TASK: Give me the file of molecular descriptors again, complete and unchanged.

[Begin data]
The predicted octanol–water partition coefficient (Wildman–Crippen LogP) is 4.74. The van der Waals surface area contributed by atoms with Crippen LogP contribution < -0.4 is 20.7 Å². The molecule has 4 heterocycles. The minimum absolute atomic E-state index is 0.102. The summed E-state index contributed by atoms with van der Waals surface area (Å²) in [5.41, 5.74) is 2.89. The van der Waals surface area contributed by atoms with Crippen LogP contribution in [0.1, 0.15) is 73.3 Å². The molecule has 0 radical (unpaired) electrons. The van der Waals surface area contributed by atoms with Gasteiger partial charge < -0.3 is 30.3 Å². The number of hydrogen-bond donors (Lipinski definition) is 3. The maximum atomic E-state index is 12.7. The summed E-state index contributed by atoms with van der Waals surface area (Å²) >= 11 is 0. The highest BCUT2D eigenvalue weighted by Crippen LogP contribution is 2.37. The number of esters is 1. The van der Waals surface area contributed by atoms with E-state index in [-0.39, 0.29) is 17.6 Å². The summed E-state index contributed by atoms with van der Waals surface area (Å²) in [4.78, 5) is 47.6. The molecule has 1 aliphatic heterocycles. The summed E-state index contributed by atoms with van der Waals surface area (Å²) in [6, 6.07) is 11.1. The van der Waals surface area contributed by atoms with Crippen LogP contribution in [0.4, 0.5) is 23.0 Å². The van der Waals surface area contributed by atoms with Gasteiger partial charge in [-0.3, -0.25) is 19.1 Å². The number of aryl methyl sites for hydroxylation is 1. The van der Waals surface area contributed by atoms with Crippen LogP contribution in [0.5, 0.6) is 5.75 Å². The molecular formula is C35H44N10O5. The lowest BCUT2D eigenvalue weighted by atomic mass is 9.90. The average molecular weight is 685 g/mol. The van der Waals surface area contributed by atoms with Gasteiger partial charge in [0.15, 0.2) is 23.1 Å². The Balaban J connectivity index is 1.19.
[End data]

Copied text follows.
The predicted octanol–water partition coefficient (Wildman–Crippen LogP) is 4.74. The van der Waals surface area contributed by atoms with Crippen LogP contribution < -0.4 is 20.7 Å². The molecule has 4 heterocycles. The minimum absolute atomic E-state index is 0.102. The summed E-state index contributed by atoms with van der Waals surface area (Å²) in [5.41, 5.74) is 2.89. The van der Waals surface area contributed by atoms with Crippen LogP contribution in [0.1, 0.15) is 73.3 Å². The molecule has 0 radical (unpaired) electrons. The van der Waals surface area contributed by atoms with Gasteiger partial charge < -0.3 is 30.3 Å². The number of hydrogen-bond donors (Lipinski definition) is 3. The maximum atomic E-state index is 12.7. The summed E-state index contributed by atoms with van der Waals surface area (Å²) >= 11 is 0. The highest BCUT2D eigenvalue weighted by Crippen LogP contribution is 2.37. The number of esters is 1. The van der Waals surface area contributed by atoms with E-state index in [-0.39, 0.29) is 17.6 Å². The summed E-state index contributed by atoms with van der Waals surface area (Å²) in [4.78, 5) is 47.6. The molecule has 1 aliphatic heterocycles. The summed E-state index contributed by atoms with van der Waals surface area (Å²) in [6, 6.07) is 11.1. The van der Waals surface area contributed by atoms with Crippen LogP contribution in [0.4, 0.5) is 23.0 Å². The van der Waals surface area contributed by atoms with Gasteiger partial charge in [-0.3, -0.25) is 19.1 Å². The number of aryl methyl sites for hydroxylation is 1. The van der Waals surface area contributed by atoms with Crippen LogP contribution in [0.5, 0.6) is 5.75 Å². The molecular formula is C35H44N10O5. The lowest BCUT2D eigenvalue weighted by atomic mass is 9.90. The average molecular weight is 685 g/mol. The van der Waals surface area contributed by atoms with Gasteiger partial charge in [0.15, 0.2) is 23.1 Å². The Balaban J connectivity index is 1.19.